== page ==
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Traffic backs up at the San Francisco-Oakland Bay Bridge toll plaza along Interstate 80 in July. Photo: Justin Sullivan/Getty Images

California confirmed Monday that it won't buy new government vehicles from automakers who backed President Trump in his carbon emissions war with the state, the New York Times reports. GM, Fiat Chrysler and Toyota are among those set to be affected by the move.

Driving the news: The three big automakers and others announced in October that they were joining the Trump administration's side in litigation over its move to stop California from imposing emissions rules and, by proxy, mileage requirements that are tougher than federal standards, per Axios' Ben Geman.

The big picture: The California Department of General Services said in a statement published late Friday that, effective immediately, it would "prohibit purchasing by state agencies of any sedans solely powered by an internal combustion engine, with exemptions for certain public safety vehicles" — it would only buy electric or hybrid vehicles.

  • Just below that policy announcement was another stating that from Jan. 1 next year, it would "recognize the California Air Resources Board (CARB)'s authority to set greenhouse gas and zero emission vehicle standards, and which have committed to continuing stringent emissions reduction goals for their fleets."

Between the lines: While the announcement doesn't name the big three automakers that sided with Trump, "the new policy amounts to ban on state purchases of vehicles made by those companies and a handful of others, represented by the lobbying group Global Automakers, a spokesman for Mr. Newsom confirmed" to NYT.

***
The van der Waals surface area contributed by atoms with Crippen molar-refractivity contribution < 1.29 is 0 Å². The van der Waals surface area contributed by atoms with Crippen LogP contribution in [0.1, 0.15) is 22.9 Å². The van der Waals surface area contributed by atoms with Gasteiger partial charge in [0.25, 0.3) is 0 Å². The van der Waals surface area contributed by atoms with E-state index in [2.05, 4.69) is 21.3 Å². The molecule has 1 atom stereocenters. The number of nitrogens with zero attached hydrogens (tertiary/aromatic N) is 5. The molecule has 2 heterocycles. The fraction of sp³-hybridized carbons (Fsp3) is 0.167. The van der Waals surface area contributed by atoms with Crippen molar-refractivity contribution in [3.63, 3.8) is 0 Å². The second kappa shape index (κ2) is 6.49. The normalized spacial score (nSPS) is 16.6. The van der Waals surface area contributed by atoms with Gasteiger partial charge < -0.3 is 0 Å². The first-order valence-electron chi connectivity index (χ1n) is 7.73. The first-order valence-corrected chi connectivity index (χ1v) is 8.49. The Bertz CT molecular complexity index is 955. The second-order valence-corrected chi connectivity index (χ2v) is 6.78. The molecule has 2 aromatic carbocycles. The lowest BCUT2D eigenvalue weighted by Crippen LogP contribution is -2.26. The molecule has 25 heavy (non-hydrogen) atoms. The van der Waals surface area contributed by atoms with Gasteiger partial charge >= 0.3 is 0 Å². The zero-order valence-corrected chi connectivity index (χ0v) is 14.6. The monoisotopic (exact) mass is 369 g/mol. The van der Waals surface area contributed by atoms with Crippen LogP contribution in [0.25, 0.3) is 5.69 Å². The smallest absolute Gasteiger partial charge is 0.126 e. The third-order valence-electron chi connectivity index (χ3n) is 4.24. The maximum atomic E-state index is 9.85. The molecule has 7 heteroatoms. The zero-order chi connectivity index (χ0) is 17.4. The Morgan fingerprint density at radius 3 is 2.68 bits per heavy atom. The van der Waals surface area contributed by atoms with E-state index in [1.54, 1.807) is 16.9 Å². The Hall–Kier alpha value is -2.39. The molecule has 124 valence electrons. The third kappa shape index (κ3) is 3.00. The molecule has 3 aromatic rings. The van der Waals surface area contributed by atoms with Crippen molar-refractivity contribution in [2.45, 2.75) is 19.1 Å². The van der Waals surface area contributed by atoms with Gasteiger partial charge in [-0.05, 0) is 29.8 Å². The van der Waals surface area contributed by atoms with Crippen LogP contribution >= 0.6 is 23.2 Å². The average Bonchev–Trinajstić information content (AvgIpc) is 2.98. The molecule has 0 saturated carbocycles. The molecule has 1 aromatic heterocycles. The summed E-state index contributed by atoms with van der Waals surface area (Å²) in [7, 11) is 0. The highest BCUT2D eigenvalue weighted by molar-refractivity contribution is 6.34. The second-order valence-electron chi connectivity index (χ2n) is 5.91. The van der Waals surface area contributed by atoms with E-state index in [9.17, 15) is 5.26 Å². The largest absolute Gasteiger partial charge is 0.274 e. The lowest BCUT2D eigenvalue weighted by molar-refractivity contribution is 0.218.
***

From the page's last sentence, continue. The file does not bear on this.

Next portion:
What they're saying: "Carmakers that have chosen to be on the wrong side of history will be on the losing end of California's buying power," Gov. Gavin Newsom said in a statement first released to Calmatters.

  • While the White House, Toyota and Fiat Chrysler have yet to comment on California's move, GM spokeswoman Jeannine Ginivan issued a statement to the Times:
"Removing vehicles like the Chevy Bolt and prohibiting G.M. and other manufacturers from consideration will reduce California’s choices for affordable, American-made electric vehicles and limit its ability to reach its goal of minimizing the state government’s carbon footprint, a goal that G.M. shares."
— Ginivan's statement to the NYT

Go deeper:

Go deeper

Bryan Walsh, author of Future
16 mins ago - Economy & Business

A new industrial revolution presses the reset button on work

Illustration: Annelise Capossela/Axios

The endgame of the pandemic is giving both employers and workers a chance to create a more humane relationship — both in the office and out of it.

The big picture: Companies need workers, but many employees aren't ready to go back to the way things used to be. A hybrid setup could provide the best possible way forward, if both sides are willing to give.

Miriam Kramer, author of Space
1 hour ago - Science

Blue Origin auctions off a trip to the edge of space for $28 million

A test dummy flies aboard Blue Origin's New Shepard. Photo: Blue Origin

A seat aboard Blue Origin’s first crewed flight to suborbital space fetched $28 million during a live auction on Saturday.

Why it matters: While the market for suborbital tourist flights to space may not be huge, experts say it's an important, public-facing part of the space industry that could popularize it as more people start flying.

2 hours ago - World

Biden "definitely" brings U.S. back into "club," Macron says at G7 summit

France's President Emmanuel Macron greets President Biden before a bilateral meeting during the G7 summit in Carbis Bay, Cornwall on June 12. Photo: Ludovic MARIN / AFP via Getty Images

U.S. President Biden and his French counterpart Emmanuel Macron were all smiles and handshakes during their first formal, in-person meeting on Saturday, with Macron telling pool reporters "it's great to have the U.S. president part of the club."

Why it matters: Biden has made rebuilding the United States' global leadership central to his foreign policy, frequently touting, "America is back."

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